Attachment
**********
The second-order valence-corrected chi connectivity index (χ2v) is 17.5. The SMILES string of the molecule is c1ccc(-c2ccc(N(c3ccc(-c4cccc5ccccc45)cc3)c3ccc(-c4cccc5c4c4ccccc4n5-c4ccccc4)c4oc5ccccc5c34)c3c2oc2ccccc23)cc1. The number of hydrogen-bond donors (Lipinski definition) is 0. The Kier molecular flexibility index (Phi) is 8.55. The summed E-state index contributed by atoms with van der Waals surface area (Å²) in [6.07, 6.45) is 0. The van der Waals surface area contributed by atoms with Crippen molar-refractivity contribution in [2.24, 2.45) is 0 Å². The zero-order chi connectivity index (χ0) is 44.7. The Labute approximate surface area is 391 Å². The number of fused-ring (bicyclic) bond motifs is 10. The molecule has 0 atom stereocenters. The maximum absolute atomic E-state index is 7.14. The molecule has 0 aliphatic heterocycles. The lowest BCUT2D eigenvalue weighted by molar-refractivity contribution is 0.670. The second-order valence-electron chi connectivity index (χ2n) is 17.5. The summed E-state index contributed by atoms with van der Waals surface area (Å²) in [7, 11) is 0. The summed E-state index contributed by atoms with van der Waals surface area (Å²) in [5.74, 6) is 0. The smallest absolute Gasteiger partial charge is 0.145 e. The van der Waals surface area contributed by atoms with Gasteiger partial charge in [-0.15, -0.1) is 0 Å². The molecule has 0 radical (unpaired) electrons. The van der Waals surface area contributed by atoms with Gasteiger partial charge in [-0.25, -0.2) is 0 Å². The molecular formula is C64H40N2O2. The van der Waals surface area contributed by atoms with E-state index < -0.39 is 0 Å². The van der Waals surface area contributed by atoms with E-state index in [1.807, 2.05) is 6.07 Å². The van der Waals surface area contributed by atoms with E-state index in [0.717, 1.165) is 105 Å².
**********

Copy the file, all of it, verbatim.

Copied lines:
The second-order valence-corrected chi connectivity index (χ2v) is 17.5. The SMILES string of the molecule is c1ccc(-c2ccc(N(c3ccc(-c4cccc5ccccc45)cc3)c3ccc(-c4cccc5c4c4ccccc4n5-c4ccccc4)c4oc5ccccc5c34)c3c2oc2ccccc23)cc1. The number of hydrogen-bond donors (Lipinski definition) is 0. The Kier molecular flexibility index (Phi) is 8.55. The summed E-state index contributed by atoms with van der Waals surface area (Å²) in [6.07, 6.45) is 0. The van der Waals surface area contributed by atoms with Crippen molar-refractivity contribution in [2.24, 2.45) is 0 Å². The zero-order chi connectivity index (χ0) is 44.7. The Labute approximate surface area is 391 Å². The number of fused-ring (bicyclic) bond motifs is 10. The molecule has 0 atom stereocenters. The maximum absolute atomic E-state index is 7.14. The molecule has 0 aliphatic heterocycles. The lowest BCUT2D eigenvalue weighted by molar-refractivity contribution is 0.670. The second-order valence-electron chi connectivity index (χ2n) is 17.5. The summed E-state index contributed by atoms with van der Waals surface area (Å²) in [7, 11) is 0. The summed E-state index contributed by atoms with van der Waals surface area (Å²) in [5.74, 6) is 0. The smallest absolute Gasteiger partial charge is 0.145 e. The van der Waals surface area contributed by atoms with Gasteiger partial charge in [-0.15, -0.1) is 0 Å². The molecule has 0 radical (unpaired) electrons. The van der Waals surface area contributed by atoms with Gasteiger partial charge in [-0.25, -0.2) is 0 Å². The molecular formula is C64H40N2O2. The van der Waals surface area contributed by atoms with E-state index < -0.39 is 0 Å². The van der Waals surface area contributed by atoms with E-state index in [1.807, 2.05) is 6.07 Å². The van der Waals surface area contributed by atoms with E-state index in [0.717, 1.165) is 105 Å².